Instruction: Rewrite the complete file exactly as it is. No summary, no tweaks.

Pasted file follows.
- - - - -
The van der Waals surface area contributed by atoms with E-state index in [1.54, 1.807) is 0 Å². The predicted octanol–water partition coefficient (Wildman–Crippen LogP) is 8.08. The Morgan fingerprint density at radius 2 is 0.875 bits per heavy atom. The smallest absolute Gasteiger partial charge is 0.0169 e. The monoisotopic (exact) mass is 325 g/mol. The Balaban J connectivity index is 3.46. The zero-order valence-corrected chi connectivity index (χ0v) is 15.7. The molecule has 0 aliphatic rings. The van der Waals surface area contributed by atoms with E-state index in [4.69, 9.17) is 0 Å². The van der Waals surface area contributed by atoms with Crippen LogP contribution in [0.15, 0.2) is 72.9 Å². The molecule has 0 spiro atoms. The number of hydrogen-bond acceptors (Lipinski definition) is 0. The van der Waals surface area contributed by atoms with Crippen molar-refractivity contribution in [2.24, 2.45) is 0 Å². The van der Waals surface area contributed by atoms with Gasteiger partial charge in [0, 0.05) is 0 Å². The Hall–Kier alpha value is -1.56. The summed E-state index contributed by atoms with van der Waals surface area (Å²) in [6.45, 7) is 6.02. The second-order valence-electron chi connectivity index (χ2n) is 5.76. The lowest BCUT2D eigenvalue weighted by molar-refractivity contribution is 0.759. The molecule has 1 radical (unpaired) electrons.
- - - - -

The van der Waals surface area contributed by atoms with E-state index in [1.54, 1.807) is 0 Å². The predicted octanol–water partition coefficient (Wildman–Crippen LogP) is 8.08. The Morgan fingerprint density at radius 2 is 0.875 bits per heavy atom. The smallest absolute Gasteiger partial charge is 0.0169 e. The monoisotopic (exact) mass is 325 g/mol. The Balaban J connectivity index is 3.46. The zero-order valence-corrected chi connectivity index (χ0v) is 15.7. The molecule has 0 aliphatic rings. The van der Waals surface area contributed by atoms with E-state index in [4.69, 9.17) is 0 Å². The van der Waals surface area contributed by atoms with Crippen LogP contribution in [0.15, 0.2) is 72.9 Å². The molecule has 0 spiro atoms. The number of hydrogen-bond acceptors (Lipinski definition) is 0. The van der Waals surface area contributed by atoms with Crippen molar-refractivity contribution in [2.24, 2.45) is 0 Å². The van der Waals surface area contributed by atoms with Gasteiger partial charge in [0, 0.05) is 0 Å². The Hall–Kier alpha value is -1.56. The summed E-state index contributed by atoms with van der Waals surface area (Å²) in [6.45, 7) is 6.02. The second-order valence-electron chi connectivity index (χ2n) is 5.76. The lowest BCUT2D eigenvalue weighted by molar-refractivity contribution is 0.759. The molecule has 1 radical (unpaired) electrons.